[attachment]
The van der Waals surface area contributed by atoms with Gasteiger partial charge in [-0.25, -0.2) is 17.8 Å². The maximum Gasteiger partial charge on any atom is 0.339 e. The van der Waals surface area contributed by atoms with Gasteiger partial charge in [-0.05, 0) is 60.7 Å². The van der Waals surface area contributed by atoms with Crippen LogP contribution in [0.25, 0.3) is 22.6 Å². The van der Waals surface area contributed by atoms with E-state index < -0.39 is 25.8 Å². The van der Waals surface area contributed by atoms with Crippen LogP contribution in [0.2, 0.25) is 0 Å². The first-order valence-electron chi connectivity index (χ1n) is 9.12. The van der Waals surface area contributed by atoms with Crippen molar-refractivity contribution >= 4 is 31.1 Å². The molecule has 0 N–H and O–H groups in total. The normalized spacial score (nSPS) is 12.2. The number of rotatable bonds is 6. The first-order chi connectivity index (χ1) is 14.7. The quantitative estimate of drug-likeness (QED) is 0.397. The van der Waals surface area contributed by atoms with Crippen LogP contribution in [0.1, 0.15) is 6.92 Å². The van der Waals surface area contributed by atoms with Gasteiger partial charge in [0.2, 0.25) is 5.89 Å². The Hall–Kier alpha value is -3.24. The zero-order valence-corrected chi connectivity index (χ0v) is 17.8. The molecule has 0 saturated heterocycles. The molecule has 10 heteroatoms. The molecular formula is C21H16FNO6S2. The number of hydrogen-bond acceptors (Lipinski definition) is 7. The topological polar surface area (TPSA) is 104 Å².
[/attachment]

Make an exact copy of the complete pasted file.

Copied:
The van der Waals surface area contributed by atoms with Gasteiger partial charge in [-0.25, -0.2) is 17.8 Å². The maximum Gasteiger partial charge on any atom is 0.339 e. The van der Waals surface area contributed by atoms with Gasteiger partial charge in [-0.05, 0) is 60.7 Å². The van der Waals surface area contributed by atoms with Crippen LogP contribution in [0.25, 0.3) is 22.6 Å². The van der Waals surface area contributed by atoms with E-state index < -0.39 is 25.8 Å². The van der Waals surface area contributed by atoms with Crippen LogP contribution in [0.2, 0.25) is 0 Å². The first-order valence-electron chi connectivity index (χ1n) is 9.12. The van der Waals surface area contributed by atoms with Crippen molar-refractivity contribution >= 4 is 31.1 Å². The molecule has 0 N–H and O–H groups in total. The normalized spacial score (nSPS) is 12.2. The number of rotatable bonds is 6. The first-order chi connectivity index (χ1) is 14.7. The quantitative estimate of drug-likeness (QED) is 0.397. The van der Waals surface area contributed by atoms with Crippen LogP contribution in [0.1, 0.15) is 6.92 Å². The van der Waals surface area contributed by atoms with Gasteiger partial charge in [0.2, 0.25) is 5.89 Å². The Hall–Kier alpha value is -3.24. The zero-order valence-corrected chi connectivity index (χ0v) is 17.8. The molecule has 0 saturated heterocycles. The molecule has 10 heteroatoms. The molecular formula is C21H16FNO6S2. The number of hydrogen-bond acceptors (Lipinski definition) is 7. The topological polar surface area (TPSA) is 104 Å².